Appeals, Nos. 159 and 166, March T., 1959, from judgment of Court of Common Pleas of Allegheny County, Oct. T., 1957, No. 2026, in case of Thomas J. Peyton et ux. v. Denise Z. Margiotti, executrix of the estate of Charles J. Margiotti, deceased. Judgment, as modified, affirmed. Assumpsit. Before BROWN, J. Verdict entered for plaintiff; defendant's motions for judgment n.o.v. and for new trial dismissed, and judgment entered on the verdict. Defendant appealed.
Samuel L. Goldstein, with him Alexander L. Suto, and Suto, Power, Goldstein & Walsh, for appellant.
J.I. Simon, with him James A. Danahey, for appellees.
Before Jones, C.j., Bell, Jones, Cohen, Bok and Mcbride, JJ.
OPINION BY MR. JUSTICE BOK
In 1947 Charles J. Margiotti, Esquire, defended Charles Peyton against a charge of felonious homicide. The result was a conviction of murder in the second degree, which, with a recommendation of mercy, led Chiel Justice MAXEY to remark at the end of his opinion of affirmance, at 360 Pa. 441 (1948), that Peyton's escape from a worse fate "cannot be attributed to any weakness in the Commonwealth's case." The ensuing sentence was from ten to twenty years in the penitentiary.
For his services Margiotti received $13,580, including a payment of $5000 which is the subject of the instant stant suit, and spent $4209 in costs.
In 1954 Peyton's brother Edward read in the paper that the Pardon Board had agreed to release Charles. On September 27th he met his nephew, the plaintiff, who had a certified check from his savings and loan association for $5000, and together they went to Margiotti's office. Edward Peyton's name is on the back of the check, together with that of plaintiff's counsel, because Margiotti refused to take the check, even in escrow, and plaintiff had to go out and, with proper identification, have it cashed. The money was then given to Margiotti, who agreed that Peyton would get it back if his brother was not released from prison by
Christmas. Margiotti took the money, left his office, and shortly after his return a girl came in with a receipt reading: "Received of Thomas Peyton $5000., acct. Services trial and Pardon Board Com. v. Peyton." It was signed with Margiotti's firm name, by Florinda R. Sirianni, bookkeeper, and handed to Thomas Peyton.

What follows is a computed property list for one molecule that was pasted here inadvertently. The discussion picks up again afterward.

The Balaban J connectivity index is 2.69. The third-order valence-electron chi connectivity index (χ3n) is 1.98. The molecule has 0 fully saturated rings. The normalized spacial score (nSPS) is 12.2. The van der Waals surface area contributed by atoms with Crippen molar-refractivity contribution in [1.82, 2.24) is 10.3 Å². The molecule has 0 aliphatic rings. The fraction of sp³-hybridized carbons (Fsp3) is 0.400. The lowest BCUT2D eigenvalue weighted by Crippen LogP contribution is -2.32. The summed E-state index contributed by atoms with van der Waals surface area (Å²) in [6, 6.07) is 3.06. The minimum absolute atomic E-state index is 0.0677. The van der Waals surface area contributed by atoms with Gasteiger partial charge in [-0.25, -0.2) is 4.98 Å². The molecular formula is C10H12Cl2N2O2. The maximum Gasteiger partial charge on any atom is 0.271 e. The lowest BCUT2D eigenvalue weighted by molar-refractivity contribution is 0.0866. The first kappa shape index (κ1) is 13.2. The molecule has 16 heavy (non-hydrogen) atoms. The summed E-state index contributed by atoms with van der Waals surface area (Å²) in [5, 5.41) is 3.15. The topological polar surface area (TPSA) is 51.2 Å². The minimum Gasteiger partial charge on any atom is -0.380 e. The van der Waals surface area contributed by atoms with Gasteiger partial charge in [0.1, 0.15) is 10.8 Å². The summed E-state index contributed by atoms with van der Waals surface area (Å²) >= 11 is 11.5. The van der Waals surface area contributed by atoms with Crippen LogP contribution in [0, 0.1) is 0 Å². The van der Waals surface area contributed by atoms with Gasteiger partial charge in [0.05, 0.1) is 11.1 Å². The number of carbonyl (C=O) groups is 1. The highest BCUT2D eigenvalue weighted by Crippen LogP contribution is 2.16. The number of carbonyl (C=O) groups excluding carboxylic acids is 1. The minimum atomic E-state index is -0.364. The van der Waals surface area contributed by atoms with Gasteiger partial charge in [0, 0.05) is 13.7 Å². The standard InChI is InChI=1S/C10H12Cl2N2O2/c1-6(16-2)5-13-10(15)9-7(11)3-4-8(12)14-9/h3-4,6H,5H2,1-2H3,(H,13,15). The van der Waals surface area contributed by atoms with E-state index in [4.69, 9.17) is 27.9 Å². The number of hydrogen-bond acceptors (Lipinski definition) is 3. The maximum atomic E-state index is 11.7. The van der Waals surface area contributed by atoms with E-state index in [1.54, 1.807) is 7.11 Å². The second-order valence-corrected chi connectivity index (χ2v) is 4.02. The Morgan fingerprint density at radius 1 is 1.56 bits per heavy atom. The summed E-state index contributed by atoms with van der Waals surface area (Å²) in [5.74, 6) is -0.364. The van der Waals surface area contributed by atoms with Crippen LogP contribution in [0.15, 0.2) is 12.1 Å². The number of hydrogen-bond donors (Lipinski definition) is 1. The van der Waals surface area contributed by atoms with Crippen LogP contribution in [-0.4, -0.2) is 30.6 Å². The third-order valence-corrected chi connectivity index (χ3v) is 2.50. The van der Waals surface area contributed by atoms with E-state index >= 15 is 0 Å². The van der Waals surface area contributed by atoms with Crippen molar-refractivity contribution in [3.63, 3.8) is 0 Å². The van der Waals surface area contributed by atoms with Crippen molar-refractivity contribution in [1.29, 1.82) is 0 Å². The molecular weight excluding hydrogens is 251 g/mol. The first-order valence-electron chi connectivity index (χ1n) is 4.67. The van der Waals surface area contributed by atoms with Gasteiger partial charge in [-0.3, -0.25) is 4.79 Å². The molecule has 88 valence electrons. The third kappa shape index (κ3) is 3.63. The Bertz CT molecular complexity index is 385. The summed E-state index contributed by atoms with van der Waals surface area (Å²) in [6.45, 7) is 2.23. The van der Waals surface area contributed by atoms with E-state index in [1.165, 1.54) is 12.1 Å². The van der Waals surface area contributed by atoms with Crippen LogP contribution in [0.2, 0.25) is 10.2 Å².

Margiotti had successfully argued the case before the Pardon Board, and all that stood between Charles Peyton and freedom was the Governor's signature. The Governot, however, withheld it and Peyton remained in prison not only over Christmas but for some time thereafter. In 1955 th family both wrote and visited Margiotti and demanded return of the money according to the oral contract, since their father had not been released by Christmas, but were refused. Margiotti died in 1956 and plaintiffs brought suit against his Estate. The jury found in their favor for the full amount and interest. The defense was that Margiotti had been underpaid and that the $5000 was an unequivocal fee.
Defendant's main point is that the contract was contingent and against public policy. We agree that it was, since it was more than a straight bargain for hiring a lawyer to make an argument. Although raised first before the court en banc below, this question must be considered whether raised then or now: Waychoff v. Waychoff, 309 Pa. 300 (1932), 163 A. 670.
Contingent fees, whether in civil or criminal cases, are a special concern of the law. A proper fee in a civil suit, where the client is not taken advantage of, is valid: Klauder v. Cregar, 327 Pa. 1 (1937), 192 A. 667. Such fee contracts are specially dealt with in Procedural Rule 202 and must be in writing, duplicate, and kept for two years, subject to inspection. And the ...